Mexican cinematography is one of the oldest in the world. Mexico was among the first states where the moving images were recorded with great enthusiasm and where they were then viewed with equally great interest in the cinemas. We, from the Cinemateque of Macedonia, can today only envy our Mexican colleagues on account of this enormous body of works and on the account of their numerous and experienced audiences, but also admire their film archive which is one of the largest in the world.

And it is through these moving images and audio-visual materials that we in the Balkans have learnt, or ‘believe’ that we have learnt something about Mexico, that we ‘know’ the country.

More than four decades ago, four Mexican films were included in one of the first film cycles that the Cinemateque of Macedonia, newly formed then, screened in the Youth Cultural Center in Skopje. Those four films were: El Gallo de Oro from 1964 by Roberto Gavaldon, and Malquerida from 1949, Maclovia from 1948 and Un Dia de Vida from 1950 by the legendary Mexican director Emilio Fernandez. This film cycle was supposed to present the cinematography of Latin America and a film from every other country on the continent was included, but the Mexican films dominated, and there was a reason why.

The older generations remember a cultural phenomenon that surfaced in the politically turbulent times when the Socialist Federative Republic of Yugoslavia sought friendships both in the East and in the West, only a few decades before the aforementioned film cycle. The film Mama Juanita, as the film UnaDia de Vida was entitled by the Yugoslav distributers, after the eponymous song from the film that entranced the domestic audiences with its pathos, started a wave, or more correctly, a tsunami of singers and bands that made music following the Mexican model, to accompany lyrics written in one of the languages of former Yugoslavia. There existed one such band in Macedonia too and it produced music in this newly created Yugo-Mexican style.

And therefore, the audiences of the film cycle shown by the Macedonian Cinemateque in 1980 were under the impression that they were only revisiting a culture that was close, familiar and filial. And I would like to repeat here my conclusion from further above that this impression was entirely based on films, on moving pictures. But since then, unfortunately, Mexican cinematography has rarely been present in our cinemas, mostly as part of festivals, or as a co-production, or re-packaged as a Hollywood product – if we can say so about the famous titles by an entire generation of successful Mexican directors, such as Iñarritu, Cuarón, del Toro, and even Rodriguez, why not.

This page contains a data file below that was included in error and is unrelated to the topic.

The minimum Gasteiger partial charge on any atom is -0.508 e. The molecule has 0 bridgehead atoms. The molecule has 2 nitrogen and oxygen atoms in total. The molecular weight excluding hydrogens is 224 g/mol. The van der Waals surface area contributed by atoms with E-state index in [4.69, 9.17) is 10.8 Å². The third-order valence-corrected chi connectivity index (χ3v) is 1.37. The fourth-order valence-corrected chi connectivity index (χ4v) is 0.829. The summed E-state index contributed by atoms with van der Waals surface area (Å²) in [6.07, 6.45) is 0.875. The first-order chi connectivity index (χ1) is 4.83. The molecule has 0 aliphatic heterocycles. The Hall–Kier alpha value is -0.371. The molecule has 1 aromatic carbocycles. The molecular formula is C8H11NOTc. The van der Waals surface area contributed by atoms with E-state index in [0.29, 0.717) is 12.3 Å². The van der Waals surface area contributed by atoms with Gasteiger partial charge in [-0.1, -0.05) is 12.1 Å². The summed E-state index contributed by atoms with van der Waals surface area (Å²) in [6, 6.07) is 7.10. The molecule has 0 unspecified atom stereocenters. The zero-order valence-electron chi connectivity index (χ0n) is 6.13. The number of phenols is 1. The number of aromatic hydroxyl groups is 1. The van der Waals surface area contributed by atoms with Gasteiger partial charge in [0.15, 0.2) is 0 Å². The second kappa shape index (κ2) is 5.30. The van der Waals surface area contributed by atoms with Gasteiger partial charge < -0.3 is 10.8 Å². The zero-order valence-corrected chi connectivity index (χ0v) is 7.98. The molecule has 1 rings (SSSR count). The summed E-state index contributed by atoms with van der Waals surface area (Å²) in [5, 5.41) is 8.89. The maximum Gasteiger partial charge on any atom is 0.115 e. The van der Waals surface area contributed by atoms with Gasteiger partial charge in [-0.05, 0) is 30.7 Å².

We hope that this ‘Week of Contemporary Mexican Film’ that isahead of us will shift things in a more positive direction and that this cooperation with the Mexican Embassy in Belgrade will not be a one-off event, but that it will grow into a long-term project that will allow us to follow the film production from Mexico more often, if not regularly. There will always exist a desire and a need to see the films of a cinematography that comes a country that we find so close and similar in temperament, though so distant geographically.

Finally, I am intrigued and I am looking forward to the opportunity that this film cycle offers Macedonian audience to ‘adopt’ and ‘appropriate’ yet again certain segments of Mexican culture, which then might take root in our own domestic soil. Just like at the time of Mama Juanita.

Dear Cinemateque audience, I wish you pleasant film viewing.

Vlado Angelov

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